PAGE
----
Dr Will Ibbotson1
1Royal Flying Doctor Service South East, Dubbo, NSW, Australia
The RFDS provides medical services to a number of mining sites in NSW. These sites are geographically isolated, and utilise many hazardous substances.
We surveyed all mining sites in our area to assess which hazardous substances are used, and how exposure to these may present to our service.
An survey was sent to all mining sites listed by NSW Mining, assessing substances mined and chemicals recorded as hazardous to health.
There are 73 registered sites in NSW(1) mining silver, gold, lead, cobalt, zinc, zircon, copper, titanium and coal.
Registered substances hazardous to health include sulphuric acid, nitric acid, cyanide, mercury and ammonia. No hazardous chemicals were reported to be used in the mining of silver, zircon, titanium or coal.
A variety of presentations may be seen from exposure to these substances. Acids such as sulphuric and nitric acid, and bases such as ammonia, commonly present with burns, either through direct contact or inhalation(2). These are treated by flushing with water, then transfer to hospital.
Cyanide toxicity typically presents with dizziness, nausea and vomiting, headaches and weakness, before seizures, apnoea and cardiac arrest. A cherry red colouration of the skin may also be seen(3). Death can occur rapidly, especially from inhalation. Following diagnosis, treatment is with decontamination, followed by thiosulphate, hydroxocobalamin or dicobalt edetate.
Recognising the presentation of exposure to toxic substances is important when conducting remote consultations to mining sites.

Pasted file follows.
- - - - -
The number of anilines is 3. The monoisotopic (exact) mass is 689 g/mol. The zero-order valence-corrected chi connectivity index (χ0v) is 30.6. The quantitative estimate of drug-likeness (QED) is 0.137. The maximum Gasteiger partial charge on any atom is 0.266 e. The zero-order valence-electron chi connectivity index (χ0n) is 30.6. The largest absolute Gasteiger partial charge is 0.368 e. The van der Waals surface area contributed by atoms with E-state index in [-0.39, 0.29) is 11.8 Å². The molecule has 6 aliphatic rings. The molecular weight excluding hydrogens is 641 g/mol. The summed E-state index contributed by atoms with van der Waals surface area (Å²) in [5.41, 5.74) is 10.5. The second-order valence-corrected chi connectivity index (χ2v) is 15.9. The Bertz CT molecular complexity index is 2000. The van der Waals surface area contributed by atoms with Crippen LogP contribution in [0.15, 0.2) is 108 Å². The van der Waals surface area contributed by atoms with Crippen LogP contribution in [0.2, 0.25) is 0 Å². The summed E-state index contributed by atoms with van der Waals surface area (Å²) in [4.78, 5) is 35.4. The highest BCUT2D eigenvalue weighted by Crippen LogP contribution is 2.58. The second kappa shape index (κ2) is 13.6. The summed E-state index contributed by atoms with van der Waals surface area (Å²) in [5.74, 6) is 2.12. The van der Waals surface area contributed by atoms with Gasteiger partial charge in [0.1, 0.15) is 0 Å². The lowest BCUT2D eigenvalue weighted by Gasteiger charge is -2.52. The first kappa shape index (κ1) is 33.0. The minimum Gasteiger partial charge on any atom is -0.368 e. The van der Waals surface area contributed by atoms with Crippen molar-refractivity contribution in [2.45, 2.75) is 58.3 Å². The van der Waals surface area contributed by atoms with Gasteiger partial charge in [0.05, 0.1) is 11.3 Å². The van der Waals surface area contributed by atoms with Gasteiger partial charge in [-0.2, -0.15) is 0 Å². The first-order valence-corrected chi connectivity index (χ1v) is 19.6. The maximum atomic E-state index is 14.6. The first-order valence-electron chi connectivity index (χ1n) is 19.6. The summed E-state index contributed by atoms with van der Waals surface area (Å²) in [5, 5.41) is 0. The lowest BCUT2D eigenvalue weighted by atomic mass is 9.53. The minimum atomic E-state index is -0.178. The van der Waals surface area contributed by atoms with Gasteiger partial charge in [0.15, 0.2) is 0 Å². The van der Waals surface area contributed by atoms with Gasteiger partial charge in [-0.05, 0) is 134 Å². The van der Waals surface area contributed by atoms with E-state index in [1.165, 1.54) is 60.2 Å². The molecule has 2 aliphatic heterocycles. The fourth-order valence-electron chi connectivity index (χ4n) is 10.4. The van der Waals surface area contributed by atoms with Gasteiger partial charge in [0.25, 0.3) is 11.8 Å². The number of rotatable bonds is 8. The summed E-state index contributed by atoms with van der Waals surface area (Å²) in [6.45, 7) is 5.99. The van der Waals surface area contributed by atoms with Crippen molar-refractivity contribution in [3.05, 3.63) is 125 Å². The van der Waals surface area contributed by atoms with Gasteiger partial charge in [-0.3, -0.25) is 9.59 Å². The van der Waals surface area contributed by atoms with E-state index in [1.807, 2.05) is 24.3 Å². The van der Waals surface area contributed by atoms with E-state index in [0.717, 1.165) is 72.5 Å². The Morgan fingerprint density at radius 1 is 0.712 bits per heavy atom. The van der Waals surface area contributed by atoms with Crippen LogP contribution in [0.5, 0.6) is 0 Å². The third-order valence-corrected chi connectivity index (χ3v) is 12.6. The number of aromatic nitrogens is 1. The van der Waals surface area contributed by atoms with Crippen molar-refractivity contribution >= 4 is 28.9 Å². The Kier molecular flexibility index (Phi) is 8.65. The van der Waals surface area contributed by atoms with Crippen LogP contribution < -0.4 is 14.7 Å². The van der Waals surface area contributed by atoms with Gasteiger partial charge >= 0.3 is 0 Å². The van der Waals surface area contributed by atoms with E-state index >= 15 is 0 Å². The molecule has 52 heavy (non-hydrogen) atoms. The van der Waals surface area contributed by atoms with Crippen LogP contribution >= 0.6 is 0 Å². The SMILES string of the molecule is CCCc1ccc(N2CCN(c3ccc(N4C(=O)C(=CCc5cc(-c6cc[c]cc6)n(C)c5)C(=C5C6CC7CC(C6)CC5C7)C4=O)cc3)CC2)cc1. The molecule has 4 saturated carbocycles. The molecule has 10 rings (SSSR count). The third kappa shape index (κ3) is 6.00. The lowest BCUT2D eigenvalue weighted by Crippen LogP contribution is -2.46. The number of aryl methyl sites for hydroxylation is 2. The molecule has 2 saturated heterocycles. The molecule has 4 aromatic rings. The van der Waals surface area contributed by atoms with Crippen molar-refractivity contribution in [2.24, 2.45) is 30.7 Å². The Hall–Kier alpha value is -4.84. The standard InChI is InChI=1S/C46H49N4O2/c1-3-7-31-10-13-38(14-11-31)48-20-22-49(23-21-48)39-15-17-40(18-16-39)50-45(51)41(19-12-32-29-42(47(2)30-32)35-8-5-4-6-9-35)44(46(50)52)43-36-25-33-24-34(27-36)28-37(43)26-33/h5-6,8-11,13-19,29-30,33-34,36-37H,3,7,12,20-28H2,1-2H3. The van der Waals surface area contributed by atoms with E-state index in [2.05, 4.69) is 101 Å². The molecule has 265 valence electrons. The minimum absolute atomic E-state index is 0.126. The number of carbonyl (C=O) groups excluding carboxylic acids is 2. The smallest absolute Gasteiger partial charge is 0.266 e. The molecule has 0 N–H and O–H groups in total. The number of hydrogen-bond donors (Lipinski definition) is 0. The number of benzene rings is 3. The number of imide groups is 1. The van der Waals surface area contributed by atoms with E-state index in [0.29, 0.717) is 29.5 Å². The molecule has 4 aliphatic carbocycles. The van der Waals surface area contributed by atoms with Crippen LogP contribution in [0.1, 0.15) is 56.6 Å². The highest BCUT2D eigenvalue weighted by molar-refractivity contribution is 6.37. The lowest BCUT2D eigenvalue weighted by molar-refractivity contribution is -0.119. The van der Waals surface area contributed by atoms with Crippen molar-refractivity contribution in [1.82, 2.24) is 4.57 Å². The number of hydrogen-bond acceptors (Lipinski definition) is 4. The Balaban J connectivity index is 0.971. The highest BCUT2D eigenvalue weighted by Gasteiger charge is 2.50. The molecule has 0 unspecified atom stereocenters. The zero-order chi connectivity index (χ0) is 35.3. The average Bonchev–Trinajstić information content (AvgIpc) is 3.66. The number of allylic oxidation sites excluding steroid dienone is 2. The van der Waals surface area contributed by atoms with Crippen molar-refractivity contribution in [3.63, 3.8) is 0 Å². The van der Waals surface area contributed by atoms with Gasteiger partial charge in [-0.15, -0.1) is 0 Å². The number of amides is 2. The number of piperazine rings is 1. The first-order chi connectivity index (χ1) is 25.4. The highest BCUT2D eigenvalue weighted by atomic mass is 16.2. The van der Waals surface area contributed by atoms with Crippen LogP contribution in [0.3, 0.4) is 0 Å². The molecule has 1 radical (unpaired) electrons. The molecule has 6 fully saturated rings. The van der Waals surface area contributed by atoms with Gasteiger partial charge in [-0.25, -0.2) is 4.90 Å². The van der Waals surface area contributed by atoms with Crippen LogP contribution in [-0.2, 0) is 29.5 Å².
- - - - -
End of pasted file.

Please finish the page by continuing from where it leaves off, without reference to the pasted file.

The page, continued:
Prompt recognition of the toxin with early decontamination and treatment is key to reducing mortality and morbidity.
1. Mines in NSW Sydney, NSW 2015 [Available from: http://www.nswmining.com.au/industry/mines-in-nsw.
2. Flammiger A, Maibach H. Sulfuric acid burns (corrosion and acute irritation): evidence-based overview to management. Cutan Ocul Toxicol. 2006;25(1):55-61.
3. Parker-Cote JL, Rizer J, Vakkalanka JP, Rege SV, Holstege CP. Challenges in the diagnosis of acute cyanide poisoning. Clinical Toxicology. 2018;56(7):609-17.
Dr. Will Ibbotson is a Medical Officer for the Royal Flying Doctors Service South East (RFDSSE) Section and an Anaesthetist at Dubbo Base Hospital, NSW, Australia.
In his role he is responsible for undertaking telemedicine and remote consultations across rural NSW and conducting emergency aeromedical retrievals from prehospital, clinic and hospital settings across the state.
He has interests in education and the applications of technology in improving patient care and safety.